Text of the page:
Malpractice claims regarding calls to Swedish telephone advice nursing: what went wrong and why?

J Telemed Telecare. 2012 Oct;18(7):379-83. doi: 10.1258/jtt.2012.120416. Epub 2012 Aug 24.


We analysed the characteristics of all malpractice claims arising out of telephone calls to Swedish Healthcare Direct (SHD) during 2003-2010 (n = 33). The National Board of Health and Welfare's (NBHW) investigations describing the causes of the malpractice claims and the healthcare providers' reported measures were analysed using Qualitative Content Analysis. The original telephone calls themselves, which had been recorded, were analysed using the Roter Interaction Analysis System (RIAS). Among the 33 cases, 13 patients died and 12 were admitted to intensive care. Failure to listen to the caller (n = 12) was the most common reason for malpractice claims, and work-group discussion (n = 13) was the most common measure taken to prevent future re-occurrence. Male patients (n = 19) were in the majority, and females (n = 24) were the most common callers. The most common symptoms were abdominal (n = 11) and chest pain (n = 6). Telenurses followed up on caller understanding in six calls, and mainly used closed-ended questions. Despite the severity of these malpractice claims, the measures taken mainly addressed active failure, rather than the latent conditions. Third-party communication should be regarded as a risk. When callers make repeated contacts, telenurses need to re-evaluate their need for care.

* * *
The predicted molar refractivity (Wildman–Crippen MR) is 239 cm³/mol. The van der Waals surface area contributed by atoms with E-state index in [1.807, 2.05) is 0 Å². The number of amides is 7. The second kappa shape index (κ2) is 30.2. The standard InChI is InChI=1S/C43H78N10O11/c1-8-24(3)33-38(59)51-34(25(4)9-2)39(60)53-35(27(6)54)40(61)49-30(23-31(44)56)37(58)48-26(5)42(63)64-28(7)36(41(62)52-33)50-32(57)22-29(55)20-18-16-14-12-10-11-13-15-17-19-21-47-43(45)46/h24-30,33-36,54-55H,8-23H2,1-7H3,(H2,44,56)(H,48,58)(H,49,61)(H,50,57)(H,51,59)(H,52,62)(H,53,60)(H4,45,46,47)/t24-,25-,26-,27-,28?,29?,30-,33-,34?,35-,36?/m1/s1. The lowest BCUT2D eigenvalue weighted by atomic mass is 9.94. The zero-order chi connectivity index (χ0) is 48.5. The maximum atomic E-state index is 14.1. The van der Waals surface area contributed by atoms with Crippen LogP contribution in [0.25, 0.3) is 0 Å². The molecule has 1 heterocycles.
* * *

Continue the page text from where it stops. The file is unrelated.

Publication types

  • Research Support, Non-U.S. Gov't

MeSH terms

  • Adolescent
  • Adult
  • Aged
  • Aged, 80 and over
  • Child
  • Child, Preschool
  • Communication
  • Female
  • Humans
  • Infant
  • Male
  • Malpractice / trends*
  • Middle Aged
  • Nurse-Patient Relations*
  • Remote Consultation / standards*
  • Remote Consultation / statistics & numerical data
  • Sweden / epidemiology
  • Telenursing / standards*
  • Telenursing / statistics & numerical data
  • Triage / standards
  • Young Adult